After Don fell and broke his hip about nine months ago, which also led to a diagnosis of cancer, I visited him in the hospital and nursing home. He continued to read voraciously, to tell wonderful and funny stories and to be an inspiration.

I reached Don by phone in his room at the nursing home the other day and we had a nice conversation. He sends his regards to his friends at the Writers Institute and said he is grateful that his copy of The New Yorker is delivered to his room, along with three meals a day, and that he has a small library of books in his room to read. He misses his weekly drive to the Colonie Town Library, where he would pick up a satchel of new books to read and return the ones he had finished.

“I’m holding up fine. Thank God for email,” Don said. He can no longer have visits from his sons and friends, but he keeps in contact by phone and email and he continues to send out dispatches and travelogues he wrote in years past.

He praised the kindness and dedication of the nursing home’s staff. Nurses and aides who come to his room wear face masks, “but at least they’re not in hazmat suits yet,” he said.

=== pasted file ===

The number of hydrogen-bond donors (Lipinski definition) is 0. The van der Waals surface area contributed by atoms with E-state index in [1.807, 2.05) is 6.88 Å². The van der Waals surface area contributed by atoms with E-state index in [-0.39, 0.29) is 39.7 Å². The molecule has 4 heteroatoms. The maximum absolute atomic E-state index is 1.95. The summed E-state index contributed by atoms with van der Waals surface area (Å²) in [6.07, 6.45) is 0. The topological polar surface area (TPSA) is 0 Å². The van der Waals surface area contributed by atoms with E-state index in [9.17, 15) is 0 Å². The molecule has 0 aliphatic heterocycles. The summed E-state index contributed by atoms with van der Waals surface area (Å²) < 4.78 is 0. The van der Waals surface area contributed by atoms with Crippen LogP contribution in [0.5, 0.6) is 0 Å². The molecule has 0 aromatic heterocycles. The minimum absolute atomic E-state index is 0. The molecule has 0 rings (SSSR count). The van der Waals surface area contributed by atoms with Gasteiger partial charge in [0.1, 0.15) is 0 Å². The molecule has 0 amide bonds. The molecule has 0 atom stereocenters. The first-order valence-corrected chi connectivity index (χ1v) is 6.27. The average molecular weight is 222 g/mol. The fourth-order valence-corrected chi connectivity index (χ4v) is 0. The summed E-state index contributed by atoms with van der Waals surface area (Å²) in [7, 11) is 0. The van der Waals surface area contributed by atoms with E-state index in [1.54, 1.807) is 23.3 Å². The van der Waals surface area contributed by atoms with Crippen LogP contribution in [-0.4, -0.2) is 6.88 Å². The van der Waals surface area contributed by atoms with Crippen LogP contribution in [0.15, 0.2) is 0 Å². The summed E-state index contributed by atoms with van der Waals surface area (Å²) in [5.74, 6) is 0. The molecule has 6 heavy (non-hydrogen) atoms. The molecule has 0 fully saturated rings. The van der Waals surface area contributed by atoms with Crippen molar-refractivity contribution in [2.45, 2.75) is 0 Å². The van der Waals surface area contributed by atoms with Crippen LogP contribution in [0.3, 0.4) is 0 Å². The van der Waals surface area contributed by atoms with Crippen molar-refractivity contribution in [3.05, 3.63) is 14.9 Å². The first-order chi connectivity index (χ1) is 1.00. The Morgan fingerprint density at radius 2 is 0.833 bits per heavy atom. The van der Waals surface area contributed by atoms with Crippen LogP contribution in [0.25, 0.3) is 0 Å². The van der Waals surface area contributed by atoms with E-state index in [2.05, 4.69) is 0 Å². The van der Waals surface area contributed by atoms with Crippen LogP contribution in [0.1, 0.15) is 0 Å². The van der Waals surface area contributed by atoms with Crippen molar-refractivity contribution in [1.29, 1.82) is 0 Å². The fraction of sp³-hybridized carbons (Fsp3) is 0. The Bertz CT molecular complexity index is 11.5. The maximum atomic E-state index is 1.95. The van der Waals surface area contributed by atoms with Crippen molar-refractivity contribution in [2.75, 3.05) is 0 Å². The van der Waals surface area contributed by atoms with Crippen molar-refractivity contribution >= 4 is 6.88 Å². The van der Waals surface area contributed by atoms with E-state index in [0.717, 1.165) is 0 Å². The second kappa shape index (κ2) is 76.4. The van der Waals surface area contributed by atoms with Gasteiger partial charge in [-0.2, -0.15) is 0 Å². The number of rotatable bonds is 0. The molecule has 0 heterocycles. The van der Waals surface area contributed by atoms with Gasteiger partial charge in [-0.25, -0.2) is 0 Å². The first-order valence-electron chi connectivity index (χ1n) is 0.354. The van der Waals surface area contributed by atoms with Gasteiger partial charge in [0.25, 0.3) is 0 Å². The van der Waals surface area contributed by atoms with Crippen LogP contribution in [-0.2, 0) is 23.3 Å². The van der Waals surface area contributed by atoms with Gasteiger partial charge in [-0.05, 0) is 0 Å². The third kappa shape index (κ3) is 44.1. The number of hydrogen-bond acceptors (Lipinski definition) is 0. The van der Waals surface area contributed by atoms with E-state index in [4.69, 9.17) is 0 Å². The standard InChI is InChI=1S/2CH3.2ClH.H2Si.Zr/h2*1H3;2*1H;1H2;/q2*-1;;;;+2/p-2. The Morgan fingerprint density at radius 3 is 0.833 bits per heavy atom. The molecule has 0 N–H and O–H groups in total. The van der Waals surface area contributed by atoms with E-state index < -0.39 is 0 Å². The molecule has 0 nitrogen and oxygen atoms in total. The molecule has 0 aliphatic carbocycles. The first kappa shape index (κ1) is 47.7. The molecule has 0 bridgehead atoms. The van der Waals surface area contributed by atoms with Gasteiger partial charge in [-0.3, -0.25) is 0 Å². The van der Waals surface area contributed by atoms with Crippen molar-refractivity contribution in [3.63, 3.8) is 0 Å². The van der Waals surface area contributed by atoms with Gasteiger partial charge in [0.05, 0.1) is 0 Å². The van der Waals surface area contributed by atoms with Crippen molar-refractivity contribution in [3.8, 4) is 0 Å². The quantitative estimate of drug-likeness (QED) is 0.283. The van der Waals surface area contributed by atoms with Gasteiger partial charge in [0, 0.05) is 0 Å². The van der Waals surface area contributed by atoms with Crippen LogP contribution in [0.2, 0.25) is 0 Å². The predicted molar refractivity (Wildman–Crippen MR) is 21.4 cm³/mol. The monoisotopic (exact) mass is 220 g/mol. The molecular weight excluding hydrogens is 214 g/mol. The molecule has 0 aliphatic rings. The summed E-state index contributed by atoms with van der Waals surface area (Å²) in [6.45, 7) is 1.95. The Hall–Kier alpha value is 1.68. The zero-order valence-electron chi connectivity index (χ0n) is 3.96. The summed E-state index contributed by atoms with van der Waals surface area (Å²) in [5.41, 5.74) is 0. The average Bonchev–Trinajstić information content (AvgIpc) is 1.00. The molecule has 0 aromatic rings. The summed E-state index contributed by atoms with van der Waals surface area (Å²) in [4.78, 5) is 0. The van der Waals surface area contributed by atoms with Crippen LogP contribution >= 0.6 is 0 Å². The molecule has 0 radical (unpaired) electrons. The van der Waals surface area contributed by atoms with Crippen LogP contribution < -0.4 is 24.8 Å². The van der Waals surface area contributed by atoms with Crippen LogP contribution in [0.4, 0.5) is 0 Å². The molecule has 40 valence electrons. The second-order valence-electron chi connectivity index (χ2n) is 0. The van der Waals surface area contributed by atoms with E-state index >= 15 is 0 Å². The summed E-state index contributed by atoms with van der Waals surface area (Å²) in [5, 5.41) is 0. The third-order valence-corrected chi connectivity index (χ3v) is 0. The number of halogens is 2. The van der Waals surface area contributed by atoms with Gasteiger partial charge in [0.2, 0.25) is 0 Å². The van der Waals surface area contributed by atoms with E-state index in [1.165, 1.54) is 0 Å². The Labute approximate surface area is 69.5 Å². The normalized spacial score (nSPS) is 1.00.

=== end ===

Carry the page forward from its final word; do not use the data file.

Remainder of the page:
“I don’t want people to feel sorry for me or to be woe is me,” he said. “We’re all in this together to beat the coronavirus. The precautions they are taking here at Brookdale make perfect sense.”

Don bends the rules slightly by moving out into the hallway with his walker when nobody is nearby. “So far I have not been stopped,” he said. “I need to get some exercise so my muscles don’t atrophy. I saw three people playing Scrabble in the lounge. I pass nurses somethings and they recognize the importance of some exercise. We can’t just sit in a chair in our room day after day.”

Don recalled his mother telling him about the death of her only sibling, an older sister, Florence Howard, who died in the 1918 influenza pandemic. “My mother was very close to her sister and it was a heartbreaking loss,” Don said. “Her sister had just gotten married when she was stricken and died in Oyster Bay, Long Island. My mother told me stories about her sister. She carried that loss throughout her life.”

“This coronavirus pandemic is novel and unprecedented,” he said. “I’ve never experienced anything like it in my lifetime. I’ve lived through epidemics before, but nothing like this worldwide coronavirus pandemic that has affected every corner of the earth.”